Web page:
The easiest way round this that I can think of is to set up everything as above, and then boot the system with a live linux cd such as knoppix. You can then mount your linux root directory; if it's installed on disc hdb the command in knoppix is sudo mount -o dev /dev/hdb1 /mnt/hdb1. You can then install grub to the mbr of the windows hard disc by typing sudo chroot /mnt/hda1 grub-install /dev/hda.
This will work as long as the partition tables on your discs recognise the windows disc as hda (master) and the linux disc as hdb (slave). If you've been using the discs seperately your linux file system will probably name all its partitions as hda as well. I don't know if there's a way round this other than setting up the discs and reinstalling linux from scratch so that it automatically sets itself up as hdb. In fact, the more I think about this, I'm almost certain that you'll have this problem and have to start again, or keep swapping disks.
Does anyone else know a workround for this problem? I've just seen the above post since I've been writing this. Will editing fstab sort everything out? If not the rescue option could work.
OK an update. I've been reading up on this problem and I found a solution in good old Linux in a nutshell. To avoid messing about with the partition names on your linux drive you can install it as the master drive (hda) and windows as the slave drive (hdb). When you first boot you won't be able to access the windows drive but once you're in linux you can modify your grub configuration as described above. However, you need to insert an extra mapping entry:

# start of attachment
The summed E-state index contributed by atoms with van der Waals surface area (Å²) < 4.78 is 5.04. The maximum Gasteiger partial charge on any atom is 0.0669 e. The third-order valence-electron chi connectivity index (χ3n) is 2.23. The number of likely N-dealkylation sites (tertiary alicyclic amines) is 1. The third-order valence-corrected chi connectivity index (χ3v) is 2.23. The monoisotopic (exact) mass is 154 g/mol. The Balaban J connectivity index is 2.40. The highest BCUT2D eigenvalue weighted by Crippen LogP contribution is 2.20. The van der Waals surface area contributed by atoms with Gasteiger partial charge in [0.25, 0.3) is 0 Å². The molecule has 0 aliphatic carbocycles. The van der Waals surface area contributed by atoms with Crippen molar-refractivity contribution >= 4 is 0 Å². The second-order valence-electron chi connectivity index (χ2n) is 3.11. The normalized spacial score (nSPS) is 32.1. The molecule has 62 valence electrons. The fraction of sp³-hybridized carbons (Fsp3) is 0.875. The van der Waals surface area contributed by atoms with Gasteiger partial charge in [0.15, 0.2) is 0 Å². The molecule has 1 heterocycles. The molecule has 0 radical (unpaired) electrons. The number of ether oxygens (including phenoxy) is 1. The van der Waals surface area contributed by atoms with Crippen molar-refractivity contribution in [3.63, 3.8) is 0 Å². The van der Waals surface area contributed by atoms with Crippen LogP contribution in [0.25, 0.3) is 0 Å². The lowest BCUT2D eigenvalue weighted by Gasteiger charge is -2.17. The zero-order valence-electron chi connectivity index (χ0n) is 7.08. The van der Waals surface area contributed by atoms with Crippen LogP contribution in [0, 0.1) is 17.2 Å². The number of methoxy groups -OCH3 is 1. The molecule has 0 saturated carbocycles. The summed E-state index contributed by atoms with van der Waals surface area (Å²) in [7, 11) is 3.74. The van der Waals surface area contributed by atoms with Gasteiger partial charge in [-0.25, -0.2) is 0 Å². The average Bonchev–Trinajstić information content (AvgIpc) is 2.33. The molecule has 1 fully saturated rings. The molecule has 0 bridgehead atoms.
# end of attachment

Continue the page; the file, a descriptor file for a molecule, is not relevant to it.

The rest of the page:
map (hd0) (hd1)
map (hd1) (hdo)
This tricks windows into thinking its the first hard drive so it will boot. As linux is now your first hard drive you don't need to install grub on the mbr of the windows disk. Let me know if this works.
i am having a similar problem. I installed linux as a second os on my laptop(which had windows xp). Now I cant get my laptop to boot in windows and its pretty frustrating. I am also a newbie and dont know the first thing to do to fix this problem. Please help!